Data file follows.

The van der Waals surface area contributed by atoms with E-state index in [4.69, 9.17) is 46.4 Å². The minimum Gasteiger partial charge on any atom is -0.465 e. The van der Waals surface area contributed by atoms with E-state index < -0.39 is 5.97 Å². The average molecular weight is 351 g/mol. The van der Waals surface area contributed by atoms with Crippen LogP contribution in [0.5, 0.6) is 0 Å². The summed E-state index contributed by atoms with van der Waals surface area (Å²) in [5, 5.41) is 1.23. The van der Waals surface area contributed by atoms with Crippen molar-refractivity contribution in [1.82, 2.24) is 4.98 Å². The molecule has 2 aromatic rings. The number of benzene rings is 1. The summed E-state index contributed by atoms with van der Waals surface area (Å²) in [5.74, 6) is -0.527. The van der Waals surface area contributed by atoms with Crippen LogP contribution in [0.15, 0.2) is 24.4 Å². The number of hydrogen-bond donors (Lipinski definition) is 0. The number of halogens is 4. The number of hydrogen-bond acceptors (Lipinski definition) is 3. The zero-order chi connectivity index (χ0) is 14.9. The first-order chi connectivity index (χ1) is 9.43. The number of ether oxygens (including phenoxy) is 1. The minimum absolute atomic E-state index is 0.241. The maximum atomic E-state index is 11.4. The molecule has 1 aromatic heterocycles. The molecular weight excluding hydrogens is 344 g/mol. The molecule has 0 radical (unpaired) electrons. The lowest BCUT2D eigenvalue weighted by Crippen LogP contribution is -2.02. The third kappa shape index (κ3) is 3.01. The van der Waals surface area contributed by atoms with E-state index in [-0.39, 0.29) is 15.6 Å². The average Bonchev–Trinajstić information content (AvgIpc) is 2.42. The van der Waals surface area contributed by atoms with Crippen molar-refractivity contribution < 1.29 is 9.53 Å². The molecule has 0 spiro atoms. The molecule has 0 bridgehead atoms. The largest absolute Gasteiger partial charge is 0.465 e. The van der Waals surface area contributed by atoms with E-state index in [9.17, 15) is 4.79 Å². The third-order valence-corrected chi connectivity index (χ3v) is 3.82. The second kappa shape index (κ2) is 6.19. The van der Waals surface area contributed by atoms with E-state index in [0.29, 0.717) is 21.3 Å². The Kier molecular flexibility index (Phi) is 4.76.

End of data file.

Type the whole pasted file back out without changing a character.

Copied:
The van der Waals surface area contributed by atoms with E-state index in [4.69, 9.17) is 46.4 Å². The minimum Gasteiger partial charge on any atom is -0.465 e. The van der Waals surface area contributed by atoms with E-state index < -0.39 is 5.97 Å². The average molecular weight is 351 g/mol. The van der Waals surface area contributed by atoms with Crippen LogP contribution in [0.5, 0.6) is 0 Å². The summed E-state index contributed by atoms with van der Waals surface area (Å²) in [5, 5.41) is 1.23. The van der Waals surface area contributed by atoms with Crippen molar-refractivity contribution in [1.82, 2.24) is 4.98 Å². The molecule has 2 aromatic rings. The number of benzene rings is 1. The summed E-state index contributed by atoms with van der Waals surface area (Å²) in [5.74, 6) is -0.527. The van der Waals surface area contributed by atoms with Crippen LogP contribution in [0.15, 0.2) is 24.4 Å². The number of hydrogen-bond donors (Lipinski definition) is 0. The number of halogens is 4. The number of hydrogen-bond acceptors (Lipinski definition) is 3. The zero-order chi connectivity index (χ0) is 14.9. The first-order chi connectivity index (χ1) is 9.43. The number of ether oxygens (including phenoxy) is 1. The minimum absolute atomic E-state index is 0.241. The maximum atomic E-state index is 11.4. The molecule has 1 aromatic heterocycles. The molecular weight excluding hydrogens is 344 g/mol. The molecule has 0 radical (unpaired) electrons. The lowest BCUT2D eigenvalue weighted by Crippen LogP contribution is -2.02. The third kappa shape index (κ3) is 3.01. The van der Waals surface area contributed by atoms with E-state index in [-0.39, 0.29) is 15.6 Å². The average Bonchev–Trinajstić information content (AvgIpc) is 2.42. The van der Waals surface area contributed by atoms with Crippen molar-refractivity contribution < 1.29 is 9.53 Å². The molecule has 0 spiro atoms. The molecule has 0 bridgehead atoms. The largest absolute Gasteiger partial charge is 0.465 e. The van der Waals surface area contributed by atoms with E-state index in [9.17, 15) is 4.79 Å². The third-order valence-corrected chi connectivity index (χ3v) is 3.82. The second kappa shape index (κ2) is 6.19. The van der Waals surface area contributed by atoms with E-state index in [0.29, 0.717) is 21.3 Å². The Kier molecular flexibility index (Phi) is 4.76.